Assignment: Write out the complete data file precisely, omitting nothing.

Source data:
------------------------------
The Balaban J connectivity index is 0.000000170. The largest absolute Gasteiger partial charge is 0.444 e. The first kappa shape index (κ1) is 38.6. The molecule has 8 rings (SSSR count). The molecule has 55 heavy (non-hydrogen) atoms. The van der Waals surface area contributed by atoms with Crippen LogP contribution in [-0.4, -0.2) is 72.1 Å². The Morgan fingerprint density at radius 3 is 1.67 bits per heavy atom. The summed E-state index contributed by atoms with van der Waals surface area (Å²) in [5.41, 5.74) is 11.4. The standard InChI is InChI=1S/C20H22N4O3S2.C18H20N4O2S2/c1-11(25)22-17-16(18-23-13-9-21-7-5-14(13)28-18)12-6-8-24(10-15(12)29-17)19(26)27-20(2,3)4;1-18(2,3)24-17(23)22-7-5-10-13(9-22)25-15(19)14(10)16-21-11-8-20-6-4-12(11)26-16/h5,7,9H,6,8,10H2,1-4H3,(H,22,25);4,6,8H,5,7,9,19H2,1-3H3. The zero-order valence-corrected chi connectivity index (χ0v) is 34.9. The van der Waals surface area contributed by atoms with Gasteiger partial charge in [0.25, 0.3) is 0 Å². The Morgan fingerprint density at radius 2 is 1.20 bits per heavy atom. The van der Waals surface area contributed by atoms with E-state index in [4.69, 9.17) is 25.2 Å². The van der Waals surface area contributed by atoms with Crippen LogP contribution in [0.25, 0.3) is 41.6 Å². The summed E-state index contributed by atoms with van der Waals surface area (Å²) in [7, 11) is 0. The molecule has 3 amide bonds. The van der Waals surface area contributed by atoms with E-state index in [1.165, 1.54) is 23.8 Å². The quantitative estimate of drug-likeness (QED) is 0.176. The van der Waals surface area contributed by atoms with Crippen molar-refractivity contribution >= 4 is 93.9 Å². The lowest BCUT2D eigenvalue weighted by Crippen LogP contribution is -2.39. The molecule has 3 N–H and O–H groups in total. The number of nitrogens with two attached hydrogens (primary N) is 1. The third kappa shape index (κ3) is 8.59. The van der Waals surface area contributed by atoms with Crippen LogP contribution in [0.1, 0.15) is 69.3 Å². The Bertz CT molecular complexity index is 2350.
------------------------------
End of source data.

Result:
The Balaban J connectivity index is 0.000000170. The largest absolute Gasteiger partial charge is 0.444 e. The first kappa shape index (κ1) is 38.6. The molecule has 8 rings (SSSR count). The molecule has 55 heavy (non-hydrogen) atoms. The van der Waals surface area contributed by atoms with Crippen LogP contribution in [-0.4, -0.2) is 72.1 Å². The Morgan fingerprint density at radius 3 is 1.67 bits per heavy atom. The summed E-state index contributed by atoms with van der Waals surface area (Å²) in [5.41, 5.74) is 11.4. The standard InChI is InChI=1S/C20H22N4O3S2.C18H20N4O2S2/c1-11(25)22-17-16(18-23-13-9-21-7-5-14(13)28-18)12-6-8-24(10-15(12)29-17)19(26)27-20(2,3)4;1-18(2,3)24-17(23)22-7-5-10-13(9-22)25-15(19)14(10)16-21-11-8-20-6-4-12(11)26-16/h5,7,9H,6,8,10H2,1-4H3,(H,22,25);4,6,8H,5,7,9,19H2,1-3H3. The zero-order valence-corrected chi connectivity index (χ0v) is 34.9. The van der Waals surface area contributed by atoms with Gasteiger partial charge in [0.25, 0.3) is 0 Å². The Morgan fingerprint density at radius 2 is 1.20 bits per heavy atom. The van der Waals surface area contributed by atoms with E-state index in [4.69, 9.17) is 25.2 Å². The van der Waals surface area contributed by atoms with Crippen LogP contribution in [0.25, 0.3) is 41.6 Å². The summed E-state index contributed by atoms with van der Waals surface area (Å²) in [7, 11) is 0. The molecule has 3 amide bonds. The van der Waals surface area contributed by atoms with E-state index in [1.165, 1.54) is 23.8 Å². The quantitative estimate of drug-likeness (QED) is 0.176. The van der Waals surface area contributed by atoms with Crippen molar-refractivity contribution >= 4 is 93.9 Å². The lowest BCUT2D eigenvalue weighted by Crippen LogP contribution is -2.39. The molecule has 3 N–H and O–H groups in total. The number of nitrogens with two attached hydrogens (primary N) is 1. The third kappa shape index (κ3) is 8.59. The van der Waals surface area contributed by atoms with Crippen LogP contribution in [0.1, 0.15) is 69.3 Å². The Bertz CT molecular complexity index is 2350.